FO: Azula hat

Suzie Blackman
Thursday, 21 February 2019


After the minor disappointment of my recently completed Cardamom Coffee hat being a little too snug, I still had a hat-shaped hole in my closet and something of a paradox to solve. I have come to realise that I just don’t like wearing hats. I previously thought I didn’t like wearing my beautiful Bohus hat because I regrettably used a cheap, itchy wool for the brim, but my Cardamom Coffee was really soft and yet gave me the same uncomfortable feeling. My mass of hair keeps my head pretty warm most days, but when the temperature drops to around freezing I have to concede that it’s time to cover my noggin. And now, finally, I think I have the right hat in my latest FO.

Finished Azula hat with pompom

This is Azula by Woolly Wormhead, from Elemental, a collection of five sideways-knit garter stitch hats with ground-breaking short-row colourwork.

After weeks of teasers on Woolly Wormhead’s Instagram feed, I eagerly bought the Elemental collection as soon as it was released, back in September 2017. It took me this long to cast on because I struggled to both to choose which of the five designs to knit and what yarn to use.

Woolly Wormhead has spent her career designing hats and only hats, exploring, innovating and extending our understanding of headwear construction and shaping. I would describe her more of an engineer of hats than a designer of hats, and this is very true of the Elemental collection. Each design in the collection is a distinct and perfectly resolved interpretation of the concept. I eventually settled on Azula because I like that shapes look complex (compared with Katara, Korra and Opal that have line motifs) and there is a good amount of each colour, and let’s face it, everyone else has made Toph and I like to be different.

Looking through the Ravelry projects, I love the way variegated yarns emphasise the curved forms, but too variegated and they get a little lost, not variegated enough and the motifs look more figurative than I want (like actual leaves of flames). I eventually cast on with my Lustre Blend handspun and the striking Mahoodly DK I picked up at Yarnporium, but this one got off to a false start. I thought the red tones would work well together but they were just too different.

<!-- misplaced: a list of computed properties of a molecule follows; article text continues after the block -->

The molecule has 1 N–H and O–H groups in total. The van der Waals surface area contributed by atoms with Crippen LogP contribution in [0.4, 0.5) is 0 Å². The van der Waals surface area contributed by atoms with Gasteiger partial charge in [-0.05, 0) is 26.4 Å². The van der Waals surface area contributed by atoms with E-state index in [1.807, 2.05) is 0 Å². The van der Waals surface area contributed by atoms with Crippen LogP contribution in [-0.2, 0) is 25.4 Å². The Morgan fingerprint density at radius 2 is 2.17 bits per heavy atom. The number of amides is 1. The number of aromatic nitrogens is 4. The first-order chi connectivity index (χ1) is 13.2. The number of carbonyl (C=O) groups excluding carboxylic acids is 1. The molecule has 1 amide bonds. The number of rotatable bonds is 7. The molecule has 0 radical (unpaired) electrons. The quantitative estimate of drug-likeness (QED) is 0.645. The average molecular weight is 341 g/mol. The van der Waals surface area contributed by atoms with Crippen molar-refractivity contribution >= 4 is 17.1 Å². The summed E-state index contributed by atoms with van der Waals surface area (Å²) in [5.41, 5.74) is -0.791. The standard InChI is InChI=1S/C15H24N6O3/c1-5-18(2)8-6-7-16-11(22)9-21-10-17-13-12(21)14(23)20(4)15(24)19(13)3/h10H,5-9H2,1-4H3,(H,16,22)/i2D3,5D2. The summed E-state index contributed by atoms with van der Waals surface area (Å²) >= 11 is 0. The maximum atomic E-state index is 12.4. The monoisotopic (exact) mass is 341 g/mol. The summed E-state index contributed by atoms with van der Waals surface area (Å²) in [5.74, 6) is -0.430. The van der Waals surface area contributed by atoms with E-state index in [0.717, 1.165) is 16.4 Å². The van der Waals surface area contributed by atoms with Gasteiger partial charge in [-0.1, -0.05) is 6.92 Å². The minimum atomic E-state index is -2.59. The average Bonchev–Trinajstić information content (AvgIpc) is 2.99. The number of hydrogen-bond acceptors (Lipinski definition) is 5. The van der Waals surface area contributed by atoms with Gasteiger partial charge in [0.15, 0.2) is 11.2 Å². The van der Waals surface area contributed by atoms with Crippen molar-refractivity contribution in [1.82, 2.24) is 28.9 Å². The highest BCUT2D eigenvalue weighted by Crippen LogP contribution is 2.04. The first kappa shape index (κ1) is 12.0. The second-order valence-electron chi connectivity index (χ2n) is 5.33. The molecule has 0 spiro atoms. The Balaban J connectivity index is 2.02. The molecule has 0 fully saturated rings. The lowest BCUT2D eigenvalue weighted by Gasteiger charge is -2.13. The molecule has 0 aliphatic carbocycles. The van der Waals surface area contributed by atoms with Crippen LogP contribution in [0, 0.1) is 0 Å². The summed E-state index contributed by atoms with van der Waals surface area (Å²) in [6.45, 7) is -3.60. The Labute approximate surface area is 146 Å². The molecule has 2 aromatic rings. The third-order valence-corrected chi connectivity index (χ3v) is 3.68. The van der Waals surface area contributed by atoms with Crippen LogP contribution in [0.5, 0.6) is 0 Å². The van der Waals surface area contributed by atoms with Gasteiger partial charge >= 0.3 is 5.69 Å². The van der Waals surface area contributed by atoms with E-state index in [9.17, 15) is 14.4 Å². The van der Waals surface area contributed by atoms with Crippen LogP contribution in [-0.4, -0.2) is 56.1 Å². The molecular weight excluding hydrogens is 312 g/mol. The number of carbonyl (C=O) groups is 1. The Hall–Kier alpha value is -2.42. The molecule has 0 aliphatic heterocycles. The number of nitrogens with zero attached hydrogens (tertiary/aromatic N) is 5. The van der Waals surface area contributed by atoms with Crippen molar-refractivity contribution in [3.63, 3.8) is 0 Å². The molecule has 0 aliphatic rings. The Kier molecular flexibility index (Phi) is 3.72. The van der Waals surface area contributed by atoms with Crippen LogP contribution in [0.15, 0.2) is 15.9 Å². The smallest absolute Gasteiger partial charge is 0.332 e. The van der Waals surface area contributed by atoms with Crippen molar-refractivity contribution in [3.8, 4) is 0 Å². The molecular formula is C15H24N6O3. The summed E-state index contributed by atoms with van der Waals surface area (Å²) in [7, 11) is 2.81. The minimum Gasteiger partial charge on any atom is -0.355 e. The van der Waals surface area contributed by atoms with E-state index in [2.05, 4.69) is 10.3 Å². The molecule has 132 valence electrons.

Take two. This time I used The Wool Kitchen BFL/Silk DK in ‘Carpo’ (variegated) and Malabrigo Rios (semi-solid turquoise) and this was a winner. Both of these yarns were earmarked for other projects, but that’s the way it goes!

Azula hat knitting in progress with pattern chart and tally chart

There is a lot to get your teeth into with this pattern – provisional cast-on, German short rows used both for shaping and colourwork, a little intarsia, garter-stitch grafting and vertical floats to carry. The e-book includes very detailed tutorials for short rows and grafting (I can’t comment on whether these are included if purchasing individual designs). Although I have used German short rows before it definitely took me a couple of repeats to feel that I knew what I was doing. Initially I didn’t realise that the end of row stitches (marked with ∞ on the chart) are knitted as regular stitches, and only get special treatment on the following row (where it is omitted from the chart).

Regardless of your experience, you will need some method of keeping track of where you are in the 80-row repeat. A grid of tally marks worked well for me.

Azula hat knitting in progress with tally marks

I am really pleased with my final yarn choice, The Wool Kitchen’s ‘Carpo’ shade adds exactly the definition I wanted in these short row shapes. The colours are just beautiful. I have not managed to do them justice in these pictures. Aside: I ended up in a rabbit hole learning about colour profiles and ended up changing my photo-processing workflow in an attempt to reproduce the turquoise accurately on screen. The top photo (with pompom) is the result of the new workflow which best shows the turquoise, but I think the rich aubergines are more true-to-life in these pictures.

Detail of Azula hat short-row colourwork